I was elated when I saw a a whole shelf of planners, brimming with colors. There were big leathery planners that were too expensive for my taste (and budget..yeah, but mostly budget!), small ones with a few pages with colorful covers to make up for its thinness, and other medium-sized ones that were either brown or black, like no-nonsense, comely secretaries with round-rimmed glasses and stiff freshly-starched skirts, ready for business and eager to organize its next master's life.

And I was the most willing, over anxious master.

But then all of the planners had one glaring defect-- it all had the year 2010 stamped on them. I felt my hope waning.

I approached a National Book store sales lady near the area and asked if there were any 2009 versions left.

"Ay, phased out na po Ma'am yung 2009!" (Translation: Hibang ka ba, magtu-2010 na! Siyempre wala na davah?)

Well, of course it is! I know because my naughty kid neighbors have been letting loose their fireworks as early as now. Yes, it's just two months before the Happy New Year of 2010 arrives. But because my 2009 planner (my 2 beautiful 2009 planners -- from Starbucks and Skin Food) floated in murky and did I mention stinky flood waters of Ondoy (which submerged our entire home last September 26, oh that ill-fated day!), and since this November, I will be taking my Masters and working as TV/NGO Writer/Producer at the same time, not to mention doing voice overs and writing for Hinge Inquirer magazines, I need, am in desperate and in dire need of a planner!

Anyway, just as I was about to turn around, my shoulders hunched, about to give up my fate to writing my life plans on my Jollibee Kids notebook (which managed to survive since I brought it with me when I was in Ateneo for the's funny how the old things survived Ondoy, the ones we often reject and almost laugh at, like our old car that managed to be wreck and mud-free from it all), Sam (my bestfriend and my boyfriend-- yes I'm lucky to have found both in one guy)pointed out a lane of organizers, hiding in the dark part of the book store.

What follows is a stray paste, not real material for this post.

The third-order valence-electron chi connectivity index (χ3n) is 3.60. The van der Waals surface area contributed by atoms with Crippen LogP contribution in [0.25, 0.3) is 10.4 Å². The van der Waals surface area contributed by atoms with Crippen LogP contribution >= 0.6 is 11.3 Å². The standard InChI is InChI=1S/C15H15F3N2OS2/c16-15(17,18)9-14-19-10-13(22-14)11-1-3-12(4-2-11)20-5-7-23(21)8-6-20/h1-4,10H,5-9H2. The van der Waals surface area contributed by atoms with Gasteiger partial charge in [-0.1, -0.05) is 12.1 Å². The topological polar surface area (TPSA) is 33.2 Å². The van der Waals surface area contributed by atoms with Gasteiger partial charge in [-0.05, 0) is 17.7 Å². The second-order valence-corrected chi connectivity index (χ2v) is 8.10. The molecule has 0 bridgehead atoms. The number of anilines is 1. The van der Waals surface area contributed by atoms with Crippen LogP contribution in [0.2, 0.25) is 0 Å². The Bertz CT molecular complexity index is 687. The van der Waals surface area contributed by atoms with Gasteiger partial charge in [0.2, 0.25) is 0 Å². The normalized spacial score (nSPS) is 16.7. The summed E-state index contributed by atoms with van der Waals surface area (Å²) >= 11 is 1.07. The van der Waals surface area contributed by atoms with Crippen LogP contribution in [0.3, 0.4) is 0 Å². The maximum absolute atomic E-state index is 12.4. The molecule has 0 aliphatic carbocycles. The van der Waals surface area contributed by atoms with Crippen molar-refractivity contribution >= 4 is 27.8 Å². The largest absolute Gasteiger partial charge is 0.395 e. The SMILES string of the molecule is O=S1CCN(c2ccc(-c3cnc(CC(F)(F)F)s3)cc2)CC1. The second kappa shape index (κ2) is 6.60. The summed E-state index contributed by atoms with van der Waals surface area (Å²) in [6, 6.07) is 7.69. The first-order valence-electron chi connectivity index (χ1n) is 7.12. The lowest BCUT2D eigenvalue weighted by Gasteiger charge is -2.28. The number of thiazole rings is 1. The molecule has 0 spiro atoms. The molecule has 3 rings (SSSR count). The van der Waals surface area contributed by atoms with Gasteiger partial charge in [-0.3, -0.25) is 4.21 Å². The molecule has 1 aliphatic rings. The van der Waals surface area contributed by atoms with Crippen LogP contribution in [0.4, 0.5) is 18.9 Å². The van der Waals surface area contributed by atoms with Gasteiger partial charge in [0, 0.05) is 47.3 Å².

And there it was-- black and small and cheap. It is sensitive enough to include 2009 in its roster of years (it has until 2013 I think). It has sections for weekly, monthly and even hourly planning. I grabbed the lone organizer and squeezed it between my arms.

Today, I opened my new planner. It might just be a planner, that's all. Just an organizer, no big deal. But for me, it was so much more. After Ondoy, my plans in life suddenly changed, as if my world stopped.

But then, here I am, clutching a new planner, starting anew, taking off from where I was before Ondoy.

And I'm so excited to fill it up with my messy handwriting. And get elated over the special dates where I have to do some stunts just to get over the day.

Hello, new planner, are you ready for my schedule and my calligraphy handwriting? I'll try my best to get you dry this time! But I can't do anything about my handwriting, sorry.